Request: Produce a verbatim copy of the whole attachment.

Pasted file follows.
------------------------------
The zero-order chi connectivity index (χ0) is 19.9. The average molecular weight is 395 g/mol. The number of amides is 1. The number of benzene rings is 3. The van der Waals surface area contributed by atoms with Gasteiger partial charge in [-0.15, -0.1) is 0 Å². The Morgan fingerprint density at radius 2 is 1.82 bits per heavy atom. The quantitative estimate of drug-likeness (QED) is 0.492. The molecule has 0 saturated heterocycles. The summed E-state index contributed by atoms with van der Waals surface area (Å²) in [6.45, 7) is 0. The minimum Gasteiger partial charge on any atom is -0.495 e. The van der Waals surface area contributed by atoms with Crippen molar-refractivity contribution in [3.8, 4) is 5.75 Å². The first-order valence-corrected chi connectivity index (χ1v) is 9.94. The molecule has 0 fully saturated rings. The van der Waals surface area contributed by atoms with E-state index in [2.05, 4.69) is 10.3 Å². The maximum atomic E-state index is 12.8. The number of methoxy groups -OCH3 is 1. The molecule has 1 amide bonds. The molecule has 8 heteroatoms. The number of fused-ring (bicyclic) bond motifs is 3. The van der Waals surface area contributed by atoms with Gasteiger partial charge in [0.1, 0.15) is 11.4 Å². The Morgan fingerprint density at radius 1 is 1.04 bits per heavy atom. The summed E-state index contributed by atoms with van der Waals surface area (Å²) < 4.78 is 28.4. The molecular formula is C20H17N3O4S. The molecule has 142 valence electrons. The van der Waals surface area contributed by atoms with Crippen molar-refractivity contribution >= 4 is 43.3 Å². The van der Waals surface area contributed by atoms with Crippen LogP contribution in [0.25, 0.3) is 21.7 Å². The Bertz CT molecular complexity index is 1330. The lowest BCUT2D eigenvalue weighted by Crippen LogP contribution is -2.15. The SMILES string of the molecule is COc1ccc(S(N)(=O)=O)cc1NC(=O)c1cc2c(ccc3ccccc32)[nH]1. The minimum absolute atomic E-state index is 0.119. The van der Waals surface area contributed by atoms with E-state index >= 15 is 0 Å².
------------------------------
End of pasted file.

The zero-order chi connectivity index (χ0) is 19.9. The average molecular weight is 395 g/mol. The number of amides is 1. The number of benzene rings is 3. The van der Waals surface area contributed by atoms with Gasteiger partial charge in [-0.15, -0.1) is 0 Å². The Morgan fingerprint density at radius 2 is 1.82 bits per heavy atom. The quantitative estimate of drug-likeness (QED) is 0.492. The molecule has 0 saturated heterocycles. The summed E-state index contributed by atoms with van der Waals surface area (Å²) in [6.45, 7) is 0. The minimum Gasteiger partial charge on any atom is -0.495 e. The van der Waals surface area contributed by atoms with Crippen molar-refractivity contribution in [3.8, 4) is 5.75 Å². The first-order valence-corrected chi connectivity index (χ1v) is 9.94. The molecule has 0 fully saturated rings. The van der Waals surface area contributed by atoms with E-state index in [2.05, 4.69) is 10.3 Å². The maximum atomic E-state index is 12.8. The number of methoxy groups -OCH3 is 1. The molecule has 1 amide bonds. The molecule has 8 heteroatoms. The number of fused-ring (bicyclic) bond motifs is 3. The van der Waals surface area contributed by atoms with Gasteiger partial charge in [0.1, 0.15) is 11.4 Å². The Morgan fingerprint density at radius 1 is 1.04 bits per heavy atom. The summed E-state index contributed by atoms with van der Waals surface area (Å²) < 4.78 is 28.4. The molecular formula is C20H17N3O4S. The molecule has 142 valence electrons. The van der Waals surface area contributed by atoms with Crippen molar-refractivity contribution >= 4 is 43.3 Å². The van der Waals surface area contributed by atoms with Crippen LogP contribution in [0.25, 0.3) is 21.7 Å². The Bertz CT molecular complexity index is 1330. The lowest BCUT2D eigenvalue weighted by Crippen LogP contribution is -2.15. The SMILES string of the molecule is COc1ccc(S(N)(=O)=O)cc1NC(=O)c1cc2c(ccc3ccccc32)[nH]1. The minimum absolute atomic E-state index is 0.119. The van der Waals surface area contributed by atoms with E-state index >= 15 is 0 Å².